Networking: February 2008 Archives

 

February 28, 2008

One of the main reasons to have a blog is to call a bad idea a bad idea. Here's one. Former FBI Agent Patrick J. Dempsey suggests:
It's obvious that the Internet requires some type of governance. But it is just as obvious that trying to establish this governance through the numerous legal systems might not be practical. The other possibility for governing the Internet, and, more specifically, the criminal activity that occurs on the Internet, would be to change the structure of the Internet. Although I don't support ideas like the "national firewalls" put in place by some countries, this type of solution does afford some level of control over Internet traffic flowing through said country.

However, knowing all the possibilities with disguising or "spoofing" one's information on the Web, I'm not sure that there is a way to truly "protect our borders" when it comes to the Internet. The solution might be to establish two Internets -- the current Internet and a new, more secure Internet where users would be required to register prior to gaining access. Once again, though, we're confronted with the issue of what would be the governing body that would manage the user registrations? Would it be an organization similar to the IANA (Internet Assigned Numbers Authority) or InterNIC that would manage user registrations on the "new" Internet, or do we need to establish an entirely new entity to manage a more secure Internet?

The problem with this idea is it's totally confused about the security problem with the Internet, which has a lot more to do with stupid users and insecure software than it does with failing to authenticate everyone with a modem.

Let's play this out: you set up your new secure Internet. There's already an Internet 2, so let's call it Internet 3 or I3. Anyway, we've got I3 up and running and before they'll give you a connection you have to give them your fingerprint, irisprint, a blood sample and the keys to your car. Of course, if if you want I3 to be useful, you have to let pretty much anyone on, so just like the Internet, I3 is full of hackers. And since your software isn't any more secure than it was before, you're still just as likely to have your machine compromised. Now, it's true that having positive identification for each user might forensics a tiny bit easier: once you've managed to track the user down to the account they initially logged in from, you know who to arrest. But of course, hackers use compromised machines as stepping stones, so tracking them down isn't easy, and of course it's not exactly difficult to steal people's account information and log in as them instead of yourself.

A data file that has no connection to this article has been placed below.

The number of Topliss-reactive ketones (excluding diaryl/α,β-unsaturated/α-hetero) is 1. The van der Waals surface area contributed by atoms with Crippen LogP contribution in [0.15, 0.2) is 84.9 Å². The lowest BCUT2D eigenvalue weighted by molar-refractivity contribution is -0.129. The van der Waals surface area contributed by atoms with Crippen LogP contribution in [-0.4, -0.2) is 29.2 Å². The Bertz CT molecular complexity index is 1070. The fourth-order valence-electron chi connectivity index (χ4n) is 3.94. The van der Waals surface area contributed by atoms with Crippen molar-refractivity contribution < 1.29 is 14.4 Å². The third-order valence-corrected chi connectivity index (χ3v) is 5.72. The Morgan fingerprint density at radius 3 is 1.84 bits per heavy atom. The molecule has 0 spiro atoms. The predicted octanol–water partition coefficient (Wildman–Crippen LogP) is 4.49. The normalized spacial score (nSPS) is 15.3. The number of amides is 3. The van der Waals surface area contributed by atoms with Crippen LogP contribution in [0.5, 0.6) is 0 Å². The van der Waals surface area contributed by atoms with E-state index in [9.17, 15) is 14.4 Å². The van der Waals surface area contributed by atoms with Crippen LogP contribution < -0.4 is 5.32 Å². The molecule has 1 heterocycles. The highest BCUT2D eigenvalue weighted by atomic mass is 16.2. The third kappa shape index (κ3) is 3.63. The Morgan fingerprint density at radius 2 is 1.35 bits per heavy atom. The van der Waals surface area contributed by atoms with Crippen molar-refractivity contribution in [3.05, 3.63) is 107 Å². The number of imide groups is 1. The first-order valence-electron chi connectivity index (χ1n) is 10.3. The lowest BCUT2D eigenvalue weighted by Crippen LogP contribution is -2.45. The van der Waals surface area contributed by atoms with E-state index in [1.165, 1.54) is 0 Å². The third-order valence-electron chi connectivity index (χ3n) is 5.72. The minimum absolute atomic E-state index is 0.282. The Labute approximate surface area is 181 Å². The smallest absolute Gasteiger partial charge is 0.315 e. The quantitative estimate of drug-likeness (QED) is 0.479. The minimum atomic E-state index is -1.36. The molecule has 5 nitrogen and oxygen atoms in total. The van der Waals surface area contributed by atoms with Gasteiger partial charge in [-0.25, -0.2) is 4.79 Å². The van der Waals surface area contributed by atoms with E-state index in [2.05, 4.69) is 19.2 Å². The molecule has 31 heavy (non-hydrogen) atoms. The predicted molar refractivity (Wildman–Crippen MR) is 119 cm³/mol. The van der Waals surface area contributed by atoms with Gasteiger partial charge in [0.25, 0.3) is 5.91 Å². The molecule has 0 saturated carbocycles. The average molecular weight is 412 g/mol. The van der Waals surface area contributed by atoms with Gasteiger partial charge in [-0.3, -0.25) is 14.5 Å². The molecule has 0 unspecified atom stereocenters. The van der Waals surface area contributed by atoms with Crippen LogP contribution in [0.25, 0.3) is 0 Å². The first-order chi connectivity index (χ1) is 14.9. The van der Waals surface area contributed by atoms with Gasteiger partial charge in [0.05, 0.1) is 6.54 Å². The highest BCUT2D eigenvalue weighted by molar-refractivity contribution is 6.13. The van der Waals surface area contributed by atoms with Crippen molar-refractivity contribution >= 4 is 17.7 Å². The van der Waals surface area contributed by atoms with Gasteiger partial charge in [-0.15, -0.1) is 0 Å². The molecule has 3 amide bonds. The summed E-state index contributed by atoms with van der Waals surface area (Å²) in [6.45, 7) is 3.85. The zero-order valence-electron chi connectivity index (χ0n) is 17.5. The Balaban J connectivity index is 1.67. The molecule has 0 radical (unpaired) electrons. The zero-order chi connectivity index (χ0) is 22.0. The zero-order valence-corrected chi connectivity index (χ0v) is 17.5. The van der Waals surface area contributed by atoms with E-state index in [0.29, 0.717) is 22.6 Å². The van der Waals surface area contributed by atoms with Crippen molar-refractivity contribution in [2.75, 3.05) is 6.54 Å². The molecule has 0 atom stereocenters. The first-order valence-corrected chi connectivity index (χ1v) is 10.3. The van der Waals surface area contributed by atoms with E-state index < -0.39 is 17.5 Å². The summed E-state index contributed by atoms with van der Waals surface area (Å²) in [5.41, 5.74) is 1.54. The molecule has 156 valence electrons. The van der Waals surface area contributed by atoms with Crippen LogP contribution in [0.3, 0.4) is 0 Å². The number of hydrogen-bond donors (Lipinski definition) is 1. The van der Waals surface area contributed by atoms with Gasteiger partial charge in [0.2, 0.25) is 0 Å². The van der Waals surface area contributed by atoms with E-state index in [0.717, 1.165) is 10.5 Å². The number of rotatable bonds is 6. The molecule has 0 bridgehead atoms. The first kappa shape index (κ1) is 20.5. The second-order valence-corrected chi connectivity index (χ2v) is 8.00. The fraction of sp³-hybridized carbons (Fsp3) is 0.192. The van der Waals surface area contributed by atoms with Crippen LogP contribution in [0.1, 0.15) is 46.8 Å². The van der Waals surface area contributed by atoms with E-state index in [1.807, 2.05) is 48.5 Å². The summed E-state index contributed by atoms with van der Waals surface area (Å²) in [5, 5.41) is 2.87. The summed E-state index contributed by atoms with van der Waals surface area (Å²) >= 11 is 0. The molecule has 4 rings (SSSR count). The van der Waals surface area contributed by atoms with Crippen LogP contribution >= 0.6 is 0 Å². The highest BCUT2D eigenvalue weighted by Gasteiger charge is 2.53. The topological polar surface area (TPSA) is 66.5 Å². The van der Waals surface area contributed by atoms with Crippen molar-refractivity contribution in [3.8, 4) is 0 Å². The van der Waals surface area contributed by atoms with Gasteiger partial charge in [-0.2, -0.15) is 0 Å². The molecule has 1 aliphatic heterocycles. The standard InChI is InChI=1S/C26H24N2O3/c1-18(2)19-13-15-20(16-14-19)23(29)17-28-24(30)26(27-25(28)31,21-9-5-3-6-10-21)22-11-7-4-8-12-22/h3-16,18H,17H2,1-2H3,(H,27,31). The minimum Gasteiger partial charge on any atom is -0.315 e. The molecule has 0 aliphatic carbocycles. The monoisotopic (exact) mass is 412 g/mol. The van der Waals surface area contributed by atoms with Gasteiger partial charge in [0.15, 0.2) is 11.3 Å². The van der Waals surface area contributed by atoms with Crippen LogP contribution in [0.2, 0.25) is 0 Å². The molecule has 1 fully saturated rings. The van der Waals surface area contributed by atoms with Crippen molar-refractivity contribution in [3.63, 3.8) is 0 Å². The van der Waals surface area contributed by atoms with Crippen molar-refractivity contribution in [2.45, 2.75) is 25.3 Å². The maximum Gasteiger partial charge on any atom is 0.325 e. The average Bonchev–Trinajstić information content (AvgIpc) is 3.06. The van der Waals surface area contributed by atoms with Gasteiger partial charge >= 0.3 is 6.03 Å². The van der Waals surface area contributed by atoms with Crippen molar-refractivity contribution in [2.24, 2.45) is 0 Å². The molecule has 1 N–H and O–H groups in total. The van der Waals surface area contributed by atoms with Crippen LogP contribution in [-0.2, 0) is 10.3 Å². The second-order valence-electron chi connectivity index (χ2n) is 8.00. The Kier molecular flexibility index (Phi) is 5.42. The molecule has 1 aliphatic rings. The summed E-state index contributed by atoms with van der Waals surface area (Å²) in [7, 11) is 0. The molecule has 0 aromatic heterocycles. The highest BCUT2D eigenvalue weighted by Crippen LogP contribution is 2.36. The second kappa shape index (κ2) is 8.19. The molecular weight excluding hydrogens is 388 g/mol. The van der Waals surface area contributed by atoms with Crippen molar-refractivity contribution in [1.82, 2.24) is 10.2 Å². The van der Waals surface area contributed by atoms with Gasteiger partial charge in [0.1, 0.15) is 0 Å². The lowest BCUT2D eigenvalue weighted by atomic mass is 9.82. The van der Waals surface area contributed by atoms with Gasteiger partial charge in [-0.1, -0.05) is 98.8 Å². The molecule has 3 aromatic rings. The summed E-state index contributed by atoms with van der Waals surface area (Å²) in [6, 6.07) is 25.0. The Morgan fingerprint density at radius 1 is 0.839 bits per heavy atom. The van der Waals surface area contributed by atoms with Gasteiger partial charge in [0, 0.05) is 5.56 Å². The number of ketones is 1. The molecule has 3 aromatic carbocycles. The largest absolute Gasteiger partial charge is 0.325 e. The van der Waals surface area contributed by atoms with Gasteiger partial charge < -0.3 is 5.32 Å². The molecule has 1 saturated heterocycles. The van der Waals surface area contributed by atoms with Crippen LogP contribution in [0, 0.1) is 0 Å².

Even if we somehow were able to create an I3 without any hackers on it, it wouldn't stay that way for long. I3 is one big sterile area, so as soon as any significant number of compromises happen it's game over. Initially, I3 is going to be pretty lame, so people are going to use both the Internet and I3. And since the Internet is full of hackers and their machines are compromised and they're going to use the same machines for both the Internet and I3, it's not going to be long before plenty of I3 credentials are circulating in the hacker community. Creating isolated networks is really hard even when you're working in real high security environments. It's basically impossible when you're dealing with millions of people, many of whom are willing to run any random .exe file you send them.

 

February 20, 2008

Cayman bank Julius Baer Bank and Trust has convinced a federal judge to shut down DNS service for wikileaks.org.
On Friday, Judge Jeffrey S. White of Federal District Court in San Francisco granted a permanent injunction ordering Dynadot, the site's domain name registrar, to disable the Wikileaks.org domain name. The order had the effect of locking the front door to the site -- a largely ineffectual action that kept back doors to the site, and several copies of it, available to sophisticated Web users who knew where to look.